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Statistical analysis of infectious disease data on networks

Li, Xuan (2015) Statistical analysis of infectious disease data on networks. Master's Thesis, University of Pittsburgh. (Unpublished)

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Abstract

Purpose
Infectious disease modeling has a long history in helping researchers to understand the complex spread pattern of infectious disease. Social contact networks and agent-based models can be used to conceptualize social contact pattern and spread process of infectious disease. The goal of this research is to investigate the relationship between network measurements and individual infection risk using statistical analysis.
Public Health significance
This research will help in gaining a better understanding of the important factors of infection risk in a population. Identification of central people may be used to inform building an efficient surveillance and prevention program.
Methods
Three social contact network models were used in this thesis, Erdos-Renyi network, Barabasi-Albert network and Jefferson County contact network using FRED platform. We simulated mild and severe epidemic outbreaks on them and calculated infection risk and infection speed of each individual. Network measurements, degree, betweenness centrality, closeness centrality, eigenvector centrality, PageRank, and clustering coefficient were measured on the ability to identify groups of different infection risk level and infection speed. Random Forest and variable importance were used to estimate the most important factors in predicting infection risk
Results
For Barabasi-Albert and Erdos-Renyi networks, centrality measurements are critical factors in identifying infection risk. Degree is the most important factor in Barabasi-Albert network while closeness and degree are the most important in the mild outbreak and severe outbreak respectively in the Erdos-Renyi network. Results of Jefferson County contact network in FRED find out the importance of location sizes. The highly clustered structure of location-based model makes betweenness centrality and clustering coefficient important in predicting infection risk.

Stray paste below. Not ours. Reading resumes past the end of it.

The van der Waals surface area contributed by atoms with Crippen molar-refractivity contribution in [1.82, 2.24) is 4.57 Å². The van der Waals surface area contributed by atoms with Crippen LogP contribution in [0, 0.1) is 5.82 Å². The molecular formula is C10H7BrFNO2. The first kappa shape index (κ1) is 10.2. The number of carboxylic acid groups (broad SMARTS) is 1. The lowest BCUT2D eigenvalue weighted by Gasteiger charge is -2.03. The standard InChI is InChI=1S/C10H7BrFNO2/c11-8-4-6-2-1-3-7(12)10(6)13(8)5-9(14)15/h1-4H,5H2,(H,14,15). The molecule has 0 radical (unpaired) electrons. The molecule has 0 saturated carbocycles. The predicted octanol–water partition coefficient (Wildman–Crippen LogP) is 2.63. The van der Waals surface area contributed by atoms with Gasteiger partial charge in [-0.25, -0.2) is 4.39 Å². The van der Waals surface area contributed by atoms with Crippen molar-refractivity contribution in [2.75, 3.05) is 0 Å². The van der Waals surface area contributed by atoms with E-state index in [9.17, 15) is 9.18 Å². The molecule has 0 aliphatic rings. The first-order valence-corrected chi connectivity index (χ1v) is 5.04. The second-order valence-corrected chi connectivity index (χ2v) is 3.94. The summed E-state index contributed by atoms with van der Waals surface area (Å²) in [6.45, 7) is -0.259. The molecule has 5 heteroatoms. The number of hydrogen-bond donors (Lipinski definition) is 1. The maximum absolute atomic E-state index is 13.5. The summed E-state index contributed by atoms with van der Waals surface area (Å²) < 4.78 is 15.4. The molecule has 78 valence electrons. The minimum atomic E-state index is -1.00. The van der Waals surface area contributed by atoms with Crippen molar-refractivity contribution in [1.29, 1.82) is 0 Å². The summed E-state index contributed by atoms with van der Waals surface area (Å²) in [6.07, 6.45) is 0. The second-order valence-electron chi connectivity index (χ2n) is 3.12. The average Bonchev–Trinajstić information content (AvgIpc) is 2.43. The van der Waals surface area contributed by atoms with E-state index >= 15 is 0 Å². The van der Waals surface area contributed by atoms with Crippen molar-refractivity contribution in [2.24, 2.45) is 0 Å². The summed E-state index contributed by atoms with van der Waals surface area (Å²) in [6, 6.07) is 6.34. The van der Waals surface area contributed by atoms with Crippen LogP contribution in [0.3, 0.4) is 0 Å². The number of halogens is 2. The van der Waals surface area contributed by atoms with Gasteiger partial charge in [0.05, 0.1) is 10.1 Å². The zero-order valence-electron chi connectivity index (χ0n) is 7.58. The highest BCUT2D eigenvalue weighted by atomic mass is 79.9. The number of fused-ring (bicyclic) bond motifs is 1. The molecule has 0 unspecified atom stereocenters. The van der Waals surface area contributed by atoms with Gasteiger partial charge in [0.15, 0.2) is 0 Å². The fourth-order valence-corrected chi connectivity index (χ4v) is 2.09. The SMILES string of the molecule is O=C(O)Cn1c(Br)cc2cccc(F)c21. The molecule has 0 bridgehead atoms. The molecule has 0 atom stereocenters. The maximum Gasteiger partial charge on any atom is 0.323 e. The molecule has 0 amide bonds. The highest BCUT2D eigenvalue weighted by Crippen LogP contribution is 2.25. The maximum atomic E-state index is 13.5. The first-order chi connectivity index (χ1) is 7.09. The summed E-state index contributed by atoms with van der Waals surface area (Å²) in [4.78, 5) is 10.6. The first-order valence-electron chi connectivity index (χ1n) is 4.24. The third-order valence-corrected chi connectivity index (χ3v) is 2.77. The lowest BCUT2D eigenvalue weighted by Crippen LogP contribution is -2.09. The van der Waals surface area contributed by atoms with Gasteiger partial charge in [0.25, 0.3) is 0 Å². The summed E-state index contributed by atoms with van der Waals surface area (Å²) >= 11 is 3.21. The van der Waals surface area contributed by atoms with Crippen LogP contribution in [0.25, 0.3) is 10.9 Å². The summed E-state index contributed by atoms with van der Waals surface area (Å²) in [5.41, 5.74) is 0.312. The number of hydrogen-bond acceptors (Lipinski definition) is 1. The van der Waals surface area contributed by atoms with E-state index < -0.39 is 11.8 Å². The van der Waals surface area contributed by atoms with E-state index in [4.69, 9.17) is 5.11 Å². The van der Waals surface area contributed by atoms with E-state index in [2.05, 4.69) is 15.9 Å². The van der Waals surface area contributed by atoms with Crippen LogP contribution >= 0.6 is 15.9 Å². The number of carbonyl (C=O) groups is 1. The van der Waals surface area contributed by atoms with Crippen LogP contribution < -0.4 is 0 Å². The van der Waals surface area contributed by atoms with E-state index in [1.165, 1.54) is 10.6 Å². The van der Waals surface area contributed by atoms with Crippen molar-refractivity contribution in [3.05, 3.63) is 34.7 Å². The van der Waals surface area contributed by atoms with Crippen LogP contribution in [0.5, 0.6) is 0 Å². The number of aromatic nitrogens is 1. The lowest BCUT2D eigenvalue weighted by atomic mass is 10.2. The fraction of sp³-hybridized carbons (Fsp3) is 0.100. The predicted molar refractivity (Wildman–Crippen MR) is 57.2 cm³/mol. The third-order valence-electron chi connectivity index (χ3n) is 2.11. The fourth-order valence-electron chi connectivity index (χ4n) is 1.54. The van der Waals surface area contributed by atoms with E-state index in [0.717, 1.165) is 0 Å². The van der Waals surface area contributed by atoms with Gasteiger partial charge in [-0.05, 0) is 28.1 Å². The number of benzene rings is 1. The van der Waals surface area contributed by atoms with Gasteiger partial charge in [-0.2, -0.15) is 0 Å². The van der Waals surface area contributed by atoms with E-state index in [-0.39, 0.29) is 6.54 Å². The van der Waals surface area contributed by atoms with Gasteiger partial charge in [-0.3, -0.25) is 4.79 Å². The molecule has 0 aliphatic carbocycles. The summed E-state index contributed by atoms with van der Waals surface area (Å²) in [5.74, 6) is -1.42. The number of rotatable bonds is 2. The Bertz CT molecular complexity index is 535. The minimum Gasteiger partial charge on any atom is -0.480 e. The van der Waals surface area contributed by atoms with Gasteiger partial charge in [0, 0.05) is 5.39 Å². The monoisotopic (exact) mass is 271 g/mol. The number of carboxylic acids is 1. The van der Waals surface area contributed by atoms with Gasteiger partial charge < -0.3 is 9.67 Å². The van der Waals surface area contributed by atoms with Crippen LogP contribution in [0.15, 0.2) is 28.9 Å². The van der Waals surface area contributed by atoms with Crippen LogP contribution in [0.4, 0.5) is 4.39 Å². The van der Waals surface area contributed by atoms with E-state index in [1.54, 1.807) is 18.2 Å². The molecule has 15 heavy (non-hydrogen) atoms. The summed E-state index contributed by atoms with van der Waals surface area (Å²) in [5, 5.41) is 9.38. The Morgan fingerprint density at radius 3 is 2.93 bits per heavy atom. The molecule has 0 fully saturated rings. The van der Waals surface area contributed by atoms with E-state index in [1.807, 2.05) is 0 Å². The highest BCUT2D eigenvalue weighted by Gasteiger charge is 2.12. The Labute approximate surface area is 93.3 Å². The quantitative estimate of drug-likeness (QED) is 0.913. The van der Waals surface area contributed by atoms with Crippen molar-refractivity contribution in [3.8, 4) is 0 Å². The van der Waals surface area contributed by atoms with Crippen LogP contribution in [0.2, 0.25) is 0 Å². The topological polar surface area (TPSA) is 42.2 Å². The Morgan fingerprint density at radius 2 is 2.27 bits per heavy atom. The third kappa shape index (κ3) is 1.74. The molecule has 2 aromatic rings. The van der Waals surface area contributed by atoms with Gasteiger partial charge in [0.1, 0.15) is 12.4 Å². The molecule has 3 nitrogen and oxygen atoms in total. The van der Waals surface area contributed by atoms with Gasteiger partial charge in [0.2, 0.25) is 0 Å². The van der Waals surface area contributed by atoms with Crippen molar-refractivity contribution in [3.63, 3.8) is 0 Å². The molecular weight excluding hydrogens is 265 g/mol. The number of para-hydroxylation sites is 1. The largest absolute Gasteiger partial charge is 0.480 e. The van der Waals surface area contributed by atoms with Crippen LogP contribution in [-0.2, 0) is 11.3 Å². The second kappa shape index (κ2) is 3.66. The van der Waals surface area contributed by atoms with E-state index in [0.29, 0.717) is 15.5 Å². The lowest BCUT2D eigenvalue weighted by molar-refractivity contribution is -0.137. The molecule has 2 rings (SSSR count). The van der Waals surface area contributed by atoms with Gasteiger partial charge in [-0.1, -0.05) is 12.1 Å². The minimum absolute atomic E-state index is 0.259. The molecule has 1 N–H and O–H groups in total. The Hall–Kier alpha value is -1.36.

Conclusion
Different network structures and characteristics of the disease will influence the importance of network measurements. Network structures also influence the correlations between network measurements. Random forest is a powerful tool for classifying infection risk. Centrality network measurements may help in identifying high infection risk people.


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Details

Item Type: University of Pittsburgh ETD
Status: Unpublished
Creators/Authors:
CreatorsEmailPitt UsernameORCID
Li, Xuanxul23@pitt.eduXUL230000-0001-7300-9960
ETD Committee:
TitleMemberEmail AddressPitt UsernameORCID
Committee ChairMarsh, Garygmarsh@pitt.eduGMARSH
Committee MemberGrefenstette, John J.gref@pitt.eduGREF
Committee MemberGuclu, Hasanguclu@pitt.eduGUCLU
Committee MemberKumar, Supriyasupriya@pitt.eduSUPRIYA
Date: 28 September 2015
Date Type: Publication
Defense Date: 29 June 2015
Approval Date: 28 September 2015
Submission Date: 24 July 2015
Access Restriction: 3 year -- Restrict access to University of Pittsburgh for a period of 3 years.
Number of Pages: 80
Institution: University of Pittsburgh
Schools and Programs: Graduate School of Public Health > Biostatistics
Degree: MS - Master of Science
Thesis Type: Master's Thesis
Refereed: Yes
Uncontrolled Keywords: Social Contact Network; Random Forest; Infectious Disease; Agent-Based Model;FRED;
Date Deposited: 28 Sep 2015 18:32
Last Modified: 01 Sep 2018 05:15
URI: http://d-scholarship.pitt.edu/id/eprint/25754

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